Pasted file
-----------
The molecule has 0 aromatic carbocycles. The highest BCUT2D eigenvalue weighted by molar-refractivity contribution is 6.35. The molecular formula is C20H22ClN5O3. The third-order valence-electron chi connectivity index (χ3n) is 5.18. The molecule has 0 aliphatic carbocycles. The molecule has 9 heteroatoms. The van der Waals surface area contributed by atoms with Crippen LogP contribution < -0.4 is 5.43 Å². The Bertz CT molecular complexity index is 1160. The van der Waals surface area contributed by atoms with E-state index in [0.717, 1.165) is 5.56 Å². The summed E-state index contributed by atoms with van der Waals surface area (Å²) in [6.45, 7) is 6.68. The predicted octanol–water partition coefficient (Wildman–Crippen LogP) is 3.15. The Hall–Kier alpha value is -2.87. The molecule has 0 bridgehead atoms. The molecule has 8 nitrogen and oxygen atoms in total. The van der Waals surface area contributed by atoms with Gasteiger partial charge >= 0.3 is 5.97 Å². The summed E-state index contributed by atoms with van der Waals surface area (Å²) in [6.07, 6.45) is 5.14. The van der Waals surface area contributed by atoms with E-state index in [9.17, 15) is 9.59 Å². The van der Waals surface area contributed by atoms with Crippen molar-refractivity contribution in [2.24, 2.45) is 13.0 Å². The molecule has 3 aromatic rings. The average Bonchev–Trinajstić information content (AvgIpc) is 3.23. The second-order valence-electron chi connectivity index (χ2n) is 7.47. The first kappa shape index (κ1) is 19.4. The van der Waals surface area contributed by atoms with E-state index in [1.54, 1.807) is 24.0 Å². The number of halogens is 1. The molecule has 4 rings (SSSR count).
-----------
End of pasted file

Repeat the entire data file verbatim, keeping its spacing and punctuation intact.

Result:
The molecule has 0 aromatic carbocycles. The highest BCUT2D eigenvalue weighted by molar-refractivity contribution is 6.35. The molecular formula is C20H22ClN5O3. The third-order valence-electron chi connectivity index (χ3n) is 5.18. The molecule has 0 aliphatic carbocycles. The molecule has 9 heteroatoms. The van der Waals surface area contributed by atoms with Crippen LogP contribution < -0.4 is 5.43 Å². The Bertz CT molecular complexity index is 1160. The van der Waals surface area contributed by atoms with E-state index in [0.717, 1.165) is 5.56 Å². The summed E-state index contributed by atoms with van der Waals surface area (Å²) in [6.45, 7) is 6.68. The predicted octanol–water partition coefficient (Wildman–Crippen LogP) is 3.15. The Hall–Kier alpha value is -2.87. The molecule has 0 bridgehead atoms. The molecule has 8 nitrogen and oxygen atoms in total. The van der Waals surface area contributed by atoms with Gasteiger partial charge >= 0.3 is 5.97 Å². The summed E-state index contributed by atoms with van der Waals surface area (Å²) in [6.07, 6.45) is 5.14. The van der Waals surface area contributed by atoms with E-state index in [9.17, 15) is 9.59 Å². The van der Waals surface area contributed by atoms with Crippen molar-refractivity contribution in [2.24, 2.45) is 13.0 Å². The molecule has 3 aromatic rings. The average Bonchev–Trinajstić information content (AvgIpc) is 3.23. The second-order valence-electron chi connectivity index (χ2n) is 7.47. The first kappa shape index (κ1) is 19.4. The van der Waals surface area contributed by atoms with E-state index in [1.54, 1.807) is 24.0 Å². The number of halogens is 1. The molecule has 4 rings (SSSR count).